PSLab’s monochromatic Berlin showroom is a “sacred place for light”

A pared-back palette of raw materials creates a calm backdrop for PSLab‘s lighting products inside the brand’s Berlin workshop and showroom space, designed in collaboration with Belgian firm B-bis architecten.

The newly opened studio occupies the ground floor and basement of a 1907 residential building in the city’s Charlottenburg district.

Entrance of PSLab's Berlin studio
PSLab has opened a new workshop and showroom in Berlin

PSLab, which designs and manufactures light fixtures for architectural projects, set out to create a showroom where customers can experience lighting effects in a home-like environment.

“PSLab is not a digital platform where clients pick and buy products,” the company’s founder Dimitri Saddi told Dezeen. “Therefore the physical space as a ‘home’ is most important for one-on-one communication.”

“In Berlin, as with all our studios, we wanted to design a canvas to show the quality of our light and to show the process of our bespoke design approach by integrating a material library of endless opportunities and possibilities.”

Library of materials inside lighting showroom by B-bis architecten
The space includes a materials library with a movable ladder

Working together with B-bis architecten, the design team looked to create a contemporary space that contrasts with Charlottenburg’s classical architecture whilst retaining references to common elements like colonnades, arches and symmetrical forms.

The entrance takes the form of a large zinc-and-glass sliding door that is set into the facade of the building on Niebuhrstrasse. Moving the door aside reveals a full-height opening that welcomes visitors into the studio.

Vase illuminated inside PSLab's Berlin studio
The interior was designed to present the brand’s lighting to its best advantage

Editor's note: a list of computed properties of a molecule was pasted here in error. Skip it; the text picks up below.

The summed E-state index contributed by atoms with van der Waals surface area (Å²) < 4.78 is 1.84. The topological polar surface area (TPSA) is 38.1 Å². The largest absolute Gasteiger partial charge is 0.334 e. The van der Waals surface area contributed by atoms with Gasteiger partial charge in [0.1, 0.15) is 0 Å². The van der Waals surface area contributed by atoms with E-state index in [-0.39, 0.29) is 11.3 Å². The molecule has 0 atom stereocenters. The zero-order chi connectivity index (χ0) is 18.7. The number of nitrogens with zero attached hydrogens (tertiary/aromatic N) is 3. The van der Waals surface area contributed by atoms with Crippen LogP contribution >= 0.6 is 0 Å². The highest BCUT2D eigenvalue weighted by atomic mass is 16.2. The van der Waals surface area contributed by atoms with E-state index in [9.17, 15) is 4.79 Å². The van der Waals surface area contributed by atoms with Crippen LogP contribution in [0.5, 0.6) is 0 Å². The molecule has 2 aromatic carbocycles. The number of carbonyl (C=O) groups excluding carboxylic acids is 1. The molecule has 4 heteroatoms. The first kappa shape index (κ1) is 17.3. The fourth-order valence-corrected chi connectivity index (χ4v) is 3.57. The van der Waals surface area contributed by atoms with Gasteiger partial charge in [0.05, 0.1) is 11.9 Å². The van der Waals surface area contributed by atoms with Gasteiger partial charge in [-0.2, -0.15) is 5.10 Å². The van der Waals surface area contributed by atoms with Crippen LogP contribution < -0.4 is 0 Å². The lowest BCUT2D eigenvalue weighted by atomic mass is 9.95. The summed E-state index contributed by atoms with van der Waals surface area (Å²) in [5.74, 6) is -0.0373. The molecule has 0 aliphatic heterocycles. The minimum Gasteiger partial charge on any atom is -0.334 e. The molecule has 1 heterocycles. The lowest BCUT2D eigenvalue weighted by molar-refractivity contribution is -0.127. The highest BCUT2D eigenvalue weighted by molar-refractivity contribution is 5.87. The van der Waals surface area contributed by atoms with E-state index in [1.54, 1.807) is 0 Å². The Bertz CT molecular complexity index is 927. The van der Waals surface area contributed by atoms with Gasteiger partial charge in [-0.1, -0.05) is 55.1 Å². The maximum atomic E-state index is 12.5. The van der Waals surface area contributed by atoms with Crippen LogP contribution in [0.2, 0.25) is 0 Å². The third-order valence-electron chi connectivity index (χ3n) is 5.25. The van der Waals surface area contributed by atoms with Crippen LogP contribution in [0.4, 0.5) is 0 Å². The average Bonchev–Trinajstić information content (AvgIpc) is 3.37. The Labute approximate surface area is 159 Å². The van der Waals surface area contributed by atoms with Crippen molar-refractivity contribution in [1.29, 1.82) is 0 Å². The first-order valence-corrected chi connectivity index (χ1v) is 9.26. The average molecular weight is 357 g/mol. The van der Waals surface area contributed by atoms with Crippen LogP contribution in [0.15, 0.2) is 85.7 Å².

Inside, a double-height space with a six-metre-high ceiling allows lighting products to be hung in various heights and configurations.

Arched openings on either side of the staircase void lead through to a garden room that looks onto a leafy courtyard. Daylight streams into the space through large windows to create a tranquil atmosphere.

The workshop space includes a materials library where visitors can touch and explore the physical qualities of the brand’s lighting products. A movable ladder provides access to items on the library’s upper rows.

The cosy basement level is a place for informal conversations with clients. A projector in this parlour space also allows the team to display the company’s extensive digital library.

Lounge inside lighting showroom by B-bis architecten
The basement serves as a cosy lounge

Throughout the studio, PSLab chose materials and finishes including lime wash, concrete, zinc and textiles that focus attention on how the space is lit rather than its architectural features to create a kind of “sacred place for light”.

“It is all about monochromatics and textures, which are specific to the location,” said Mario Weck, a partner at PSLab GmbH. “The atmosphere lets people focus on our approach.”

Llighting rig inside PSLab's Berlin studio
Gantries provide support for various light sources

On the ceiling of both the front room and garden room is a grey-steel gantry that helps unify the spaces whilst supporting various light sources as well as technical elements, much like on a theatre stage.

Furniture is mostly built in, with simple cushions providing casual seating while cylindrical wooden side tables and coffee tables offer somewhere to place a cup or catalogue.

Exterior of PSLab's Berlin studio
The showroom is set in Berlin’s Charlottenburg

PSLab has studios in Antwerp, Bologna, London, Stuttgart and Beirut, where the firm originated. For its UK headquarters, the company commissioned JamesPlumb to convert a Victorian tannery into a space that evokes the “quiet brutalism” of the former industrial building.

Previously, the lighting brand has collaborated with Parisian studio Tolila+Gilliland on the design of an Aesop store in London featuring felt-covered walls and slim black pendant lights.

The photography is by Nate Cook.

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